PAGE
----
The Council of Trent (1545–1563) reaffirmed the place of chant in the liturgy and discouraged the use of excessively complex polyphonic music, especially when it was based on secular tunes.
Nevertheless, over time the old chant melodies became abbreviated or corrupted, as they were forced to conform to a regular beat like the metered music of the day. By the beginning of the 19th century, chant was in a state of serious disrepair and neglect.
Restoration of such an immense treasure of the Church – and such an integral part of her solemn liturgy! – was bound to come sooner or later. It came through the combined efforts of a monk and a pope. Dom Prosper Guéranger (1805–1875) founded Solesmes Abbey in 1833 and built it up into a powerhouse of monastic observance, including the fully chanted Divine Office and Mass. The monks of Solesmes pored over ancient manuscripts in their work to restore the chant’s distinctive melodies and rhythms.
Soon after his accession in 1903, Pope St. Pius X met in Rome with monks of Solesmes and placed on their shoulders the task of publishing all of the liturgical books of chant, with corrected melodies and rhythms. The monks complied, and Pius X gave their work his stamp of approval. From this papal directive was born a long string of influential publications from (or licensed by) Solesmes, most of which are still in use today, most notably the Liber Usualis, the Graduale Romanum, and the Antiphonale Monasticum.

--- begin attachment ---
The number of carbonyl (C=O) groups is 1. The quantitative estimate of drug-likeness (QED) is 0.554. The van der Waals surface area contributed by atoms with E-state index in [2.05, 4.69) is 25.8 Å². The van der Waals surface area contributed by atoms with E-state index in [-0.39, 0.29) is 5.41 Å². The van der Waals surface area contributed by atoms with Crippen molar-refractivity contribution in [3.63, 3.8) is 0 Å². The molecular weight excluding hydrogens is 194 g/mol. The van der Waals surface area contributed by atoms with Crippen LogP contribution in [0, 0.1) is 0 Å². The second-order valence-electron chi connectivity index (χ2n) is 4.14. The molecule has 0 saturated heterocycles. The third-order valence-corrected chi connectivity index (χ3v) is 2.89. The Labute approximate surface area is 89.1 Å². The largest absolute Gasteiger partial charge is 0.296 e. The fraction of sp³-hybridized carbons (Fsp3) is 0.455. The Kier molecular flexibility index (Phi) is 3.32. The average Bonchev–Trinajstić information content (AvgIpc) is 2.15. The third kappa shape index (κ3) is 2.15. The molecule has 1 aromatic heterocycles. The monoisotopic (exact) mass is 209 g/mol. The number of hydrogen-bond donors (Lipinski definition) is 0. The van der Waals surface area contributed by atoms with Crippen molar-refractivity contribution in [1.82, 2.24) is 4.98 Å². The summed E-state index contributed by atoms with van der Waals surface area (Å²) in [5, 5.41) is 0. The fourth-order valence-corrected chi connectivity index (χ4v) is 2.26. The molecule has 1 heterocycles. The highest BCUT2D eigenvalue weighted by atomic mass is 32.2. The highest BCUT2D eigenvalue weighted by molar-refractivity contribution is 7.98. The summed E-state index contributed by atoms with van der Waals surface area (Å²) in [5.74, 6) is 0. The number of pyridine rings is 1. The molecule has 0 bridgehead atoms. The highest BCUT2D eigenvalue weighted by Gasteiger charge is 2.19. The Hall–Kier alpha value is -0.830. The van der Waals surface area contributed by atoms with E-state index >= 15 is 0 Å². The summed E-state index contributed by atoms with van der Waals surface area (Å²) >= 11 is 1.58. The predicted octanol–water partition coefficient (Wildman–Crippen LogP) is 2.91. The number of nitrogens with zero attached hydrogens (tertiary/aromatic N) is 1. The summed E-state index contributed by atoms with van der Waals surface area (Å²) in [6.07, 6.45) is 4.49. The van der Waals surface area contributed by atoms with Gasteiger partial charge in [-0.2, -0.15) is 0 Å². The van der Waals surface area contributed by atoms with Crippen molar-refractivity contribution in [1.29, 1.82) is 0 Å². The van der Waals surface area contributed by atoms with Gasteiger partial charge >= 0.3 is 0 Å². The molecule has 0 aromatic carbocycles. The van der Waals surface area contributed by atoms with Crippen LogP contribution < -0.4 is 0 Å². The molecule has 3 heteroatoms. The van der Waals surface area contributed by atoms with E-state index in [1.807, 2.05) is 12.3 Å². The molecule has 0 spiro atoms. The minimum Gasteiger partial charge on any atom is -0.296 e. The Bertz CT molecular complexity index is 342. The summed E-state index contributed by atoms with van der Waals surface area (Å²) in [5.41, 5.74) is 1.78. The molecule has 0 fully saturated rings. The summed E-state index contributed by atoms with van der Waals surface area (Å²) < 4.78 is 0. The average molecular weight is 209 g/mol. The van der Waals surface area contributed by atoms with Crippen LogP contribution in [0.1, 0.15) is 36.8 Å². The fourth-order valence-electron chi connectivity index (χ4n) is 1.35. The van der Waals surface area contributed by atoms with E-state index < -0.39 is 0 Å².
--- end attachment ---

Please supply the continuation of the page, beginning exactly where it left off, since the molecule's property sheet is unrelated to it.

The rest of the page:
From Solesmes and Pius X to the Vatican II’s Constitution on the Sacred Liturgy Sacrosanctum Concilium is a straight and logical line. Here is what Vatican II had to say on the subject:
Liturgical worship is given a more noble form when the divine offices are celebrated solemnly in song . . . The treasure of sacred music is to be preserved and fostered with great care. Choirs must be diligently promoted . . . The Church acknowledges Gregorian chant as specially suited to the Roman liturgy, with the result that, other things being equal, it ought to be given the foremost place in liturgical services. But other kinds of sacred music, especially polyphony, are by no means excluded from liturgical celebrations, so long as they accord with the spirit of the liturgical action.
The original Liturgical Movement out of which these stirring words came was devoted to restoring and recovering the richest and most beautiful traditions of Catholic prayer. Unfortunately, an explosive combination of false antiquarianism and novelty-mongering modernism threw a gigantic wrench into the works, leaving a war zone of competing visions in which we are still entrenched – and in which chant has suffered near extinction. The good news is that the tide is beginning to turn here and there. Chant will never die because it is perfect liturgical music.